Eeriness is a Speciality at Raf Simons | Fashion Show Review, Menswear – Spring 2019

PARIS, France — You wonder at Raf Simons, strolling through the Palais Royale, seeing Pol Bury’s famous fountain of giant silver balls, imagining them attached to the back of a coat in luscious duchesse satin (preferably powder blue).

And well you might wonder at any of the thought processes that inform a Simons collection, with their idiosyncratic blend of notions high and low. As with his latest: haute couture fabrics fused with scuzzy punk photoprints, scrupulous precision matched to the spontaneity of DIY, the timelessness of a vampire aristocracy sharing the catwalk with the transience of narcissistic youth.

Simons is obsessed. That’s why his collections resonate. They are as inescapable as the endless loop of Liaisons Dangereuses that drove the audience to distraction during Wednesday night’s long wait for showtime. Finally, the throbbing tickle of Bauhaus — “Bela Lugosi’s Dead” — kicked in, and Simons paraded his latest menswear manifesto. Its most basic distillation? More tailoring, no prints, discounting the punk imagery.

Raf’s attachment to his formative experiences is one of the most touching narratives in fashion. “It’s not about memory,” he insisted. Still, he circles those early years, idealizing them, and here, glamourizing them in the shining duchesse coats and the sparkling lurex knits. “New Wave,” he said, “but without the typical ingredients, the safety pins or black leather.” In fact, a T-shirt featuring a hard-bitten punkette attached a jeweled earring to her lobe.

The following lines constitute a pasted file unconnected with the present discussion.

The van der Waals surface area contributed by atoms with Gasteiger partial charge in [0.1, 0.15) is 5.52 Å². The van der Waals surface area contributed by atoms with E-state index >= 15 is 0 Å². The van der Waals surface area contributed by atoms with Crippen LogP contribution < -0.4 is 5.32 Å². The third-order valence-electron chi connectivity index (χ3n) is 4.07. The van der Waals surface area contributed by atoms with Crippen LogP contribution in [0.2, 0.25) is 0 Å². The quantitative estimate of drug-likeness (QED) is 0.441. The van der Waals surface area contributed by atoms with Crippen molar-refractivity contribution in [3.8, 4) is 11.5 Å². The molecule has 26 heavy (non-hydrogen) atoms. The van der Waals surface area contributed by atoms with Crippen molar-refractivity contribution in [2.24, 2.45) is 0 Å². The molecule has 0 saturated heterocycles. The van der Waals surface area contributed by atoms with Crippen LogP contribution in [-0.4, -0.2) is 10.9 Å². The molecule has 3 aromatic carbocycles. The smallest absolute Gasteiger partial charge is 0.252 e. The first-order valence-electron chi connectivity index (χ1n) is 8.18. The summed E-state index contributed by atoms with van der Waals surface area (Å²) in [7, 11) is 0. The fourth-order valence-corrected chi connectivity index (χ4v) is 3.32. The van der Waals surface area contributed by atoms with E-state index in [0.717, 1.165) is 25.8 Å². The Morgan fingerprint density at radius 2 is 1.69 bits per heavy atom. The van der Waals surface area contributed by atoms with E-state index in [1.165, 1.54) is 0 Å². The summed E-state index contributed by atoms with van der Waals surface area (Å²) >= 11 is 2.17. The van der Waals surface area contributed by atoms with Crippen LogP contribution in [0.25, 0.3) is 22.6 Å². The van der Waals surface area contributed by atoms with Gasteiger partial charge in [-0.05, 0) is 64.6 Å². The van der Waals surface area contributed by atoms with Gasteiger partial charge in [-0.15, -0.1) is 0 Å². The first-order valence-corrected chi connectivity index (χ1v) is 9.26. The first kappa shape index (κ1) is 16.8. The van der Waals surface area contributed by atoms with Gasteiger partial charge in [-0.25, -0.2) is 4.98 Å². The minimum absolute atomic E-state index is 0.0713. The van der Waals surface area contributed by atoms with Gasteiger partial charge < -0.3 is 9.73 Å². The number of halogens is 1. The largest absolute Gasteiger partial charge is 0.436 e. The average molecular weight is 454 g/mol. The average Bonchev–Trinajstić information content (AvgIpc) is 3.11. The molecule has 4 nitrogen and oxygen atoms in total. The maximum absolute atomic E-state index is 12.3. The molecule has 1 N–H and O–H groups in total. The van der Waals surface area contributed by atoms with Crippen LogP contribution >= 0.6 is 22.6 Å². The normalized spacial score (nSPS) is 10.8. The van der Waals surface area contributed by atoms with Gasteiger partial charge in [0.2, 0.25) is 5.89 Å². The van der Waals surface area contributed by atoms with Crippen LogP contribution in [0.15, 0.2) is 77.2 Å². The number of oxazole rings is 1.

The Frankenstinian footwear was a one-off collab with Adidas. Anchoring the looks in such a substantial way emphasised the collection’s ephemeral aspects: the floating scarves, the knitwear falling apart at the seams, the fantastic sense of the moment that cannot be repeated. Simons said that one of the reasons he was happy to be showing in Paris again after a few seasons in New York was that the model casting was so easy. It was eerie how he’d managed to find so many clones of Pete Murphy, the hollow-cheeked frontman of Bauhaus. But eeriness is a Simons specialty.

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